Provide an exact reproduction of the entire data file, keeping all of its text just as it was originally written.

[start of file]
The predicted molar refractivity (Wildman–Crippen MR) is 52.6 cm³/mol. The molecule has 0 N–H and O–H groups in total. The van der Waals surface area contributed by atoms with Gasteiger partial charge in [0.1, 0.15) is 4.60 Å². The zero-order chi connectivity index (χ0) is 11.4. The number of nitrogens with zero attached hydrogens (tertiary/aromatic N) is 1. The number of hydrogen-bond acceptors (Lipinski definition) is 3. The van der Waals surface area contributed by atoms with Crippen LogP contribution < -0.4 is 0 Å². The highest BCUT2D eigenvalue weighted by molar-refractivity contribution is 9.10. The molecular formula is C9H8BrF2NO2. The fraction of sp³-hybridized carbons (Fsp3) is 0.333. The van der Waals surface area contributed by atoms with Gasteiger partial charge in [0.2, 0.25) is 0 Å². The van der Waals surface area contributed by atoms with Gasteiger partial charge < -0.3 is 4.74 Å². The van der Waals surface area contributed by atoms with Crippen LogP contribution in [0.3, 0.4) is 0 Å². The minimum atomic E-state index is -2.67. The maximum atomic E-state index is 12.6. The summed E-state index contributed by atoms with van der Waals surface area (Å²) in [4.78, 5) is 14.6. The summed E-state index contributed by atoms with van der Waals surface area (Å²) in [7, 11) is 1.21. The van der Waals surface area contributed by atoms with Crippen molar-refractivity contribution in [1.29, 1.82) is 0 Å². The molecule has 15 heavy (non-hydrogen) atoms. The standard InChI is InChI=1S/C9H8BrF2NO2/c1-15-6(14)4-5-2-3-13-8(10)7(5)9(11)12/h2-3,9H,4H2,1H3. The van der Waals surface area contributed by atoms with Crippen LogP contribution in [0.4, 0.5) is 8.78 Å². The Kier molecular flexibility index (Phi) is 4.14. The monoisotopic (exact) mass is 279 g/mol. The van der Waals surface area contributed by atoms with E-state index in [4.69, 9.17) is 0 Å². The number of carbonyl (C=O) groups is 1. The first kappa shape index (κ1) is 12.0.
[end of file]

The predicted molar refractivity (Wildman–Crippen MR) is 52.6 cm³/mol. The molecule has 0 N–H and O–H groups in total. The van der Waals surface area contributed by atoms with Gasteiger partial charge in [0.1, 0.15) is 4.60 Å². The zero-order chi connectivity index (χ0) is 11.4. The number of nitrogens with zero attached hydrogens (tertiary/aromatic N) is 1. The number of hydrogen-bond acceptors (Lipinski definition) is 3. The van der Waals surface area contributed by atoms with Crippen LogP contribution < -0.4 is 0 Å². The highest BCUT2D eigenvalue weighted by molar-refractivity contribution is 9.10. The molecular formula is C9H8BrF2NO2. The fraction of sp³-hybridized carbons (Fsp3) is 0.333. The van der Waals surface area contributed by atoms with Gasteiger partial charge in [0.2, 0.25) is 0 Å². The van der Waals surface area contributed by atoms with Gasteiger partial charge < -0.3 is 4.74 Å². The van der Waals surface area contributed by atoms with Crippen LogP contribution in [0.3, 0.4) is 0 Å². The minimum atomic E-state index is -2.67. The maximum atomic E-state index is 12.6. The summed E-state index contributed by atoms with van der Waals surface area (Å²) in [4.78, 5) is 14.6. The summed E-state index contributed by atoms with van der Waals surface area (Å²) in [7, 11) is 1.21. The van der Waals surface area contributed by atoms with Crippen molar-refractivity contribution in [1.29, 1.82) is 0 Å². The molecule has 15 heavy (non-hydrogen) atoms. The standard InChI is InChI=1S/C9H8BrF2NO2/c1-15-6(14)4-5-2-3-13-8(10)7(5)9(11)12/h2-3,9H,4H2,1H3. The van der Waals surface area contributed by atoms with Crippen LogP contribution in [0.4, 0.5) is 8.78 Å². The Kier molecular flexibility index (Phi) is 4.14. The monoisotopic (exact) mass is 279 g/mol. The van der Waals surface area contributed by atoms with E-state index in [4.69, 9.17) is 0 Å². The number of carbonyl (C=O) groups is 1. The first kappa shape index (κ1) is 12.0.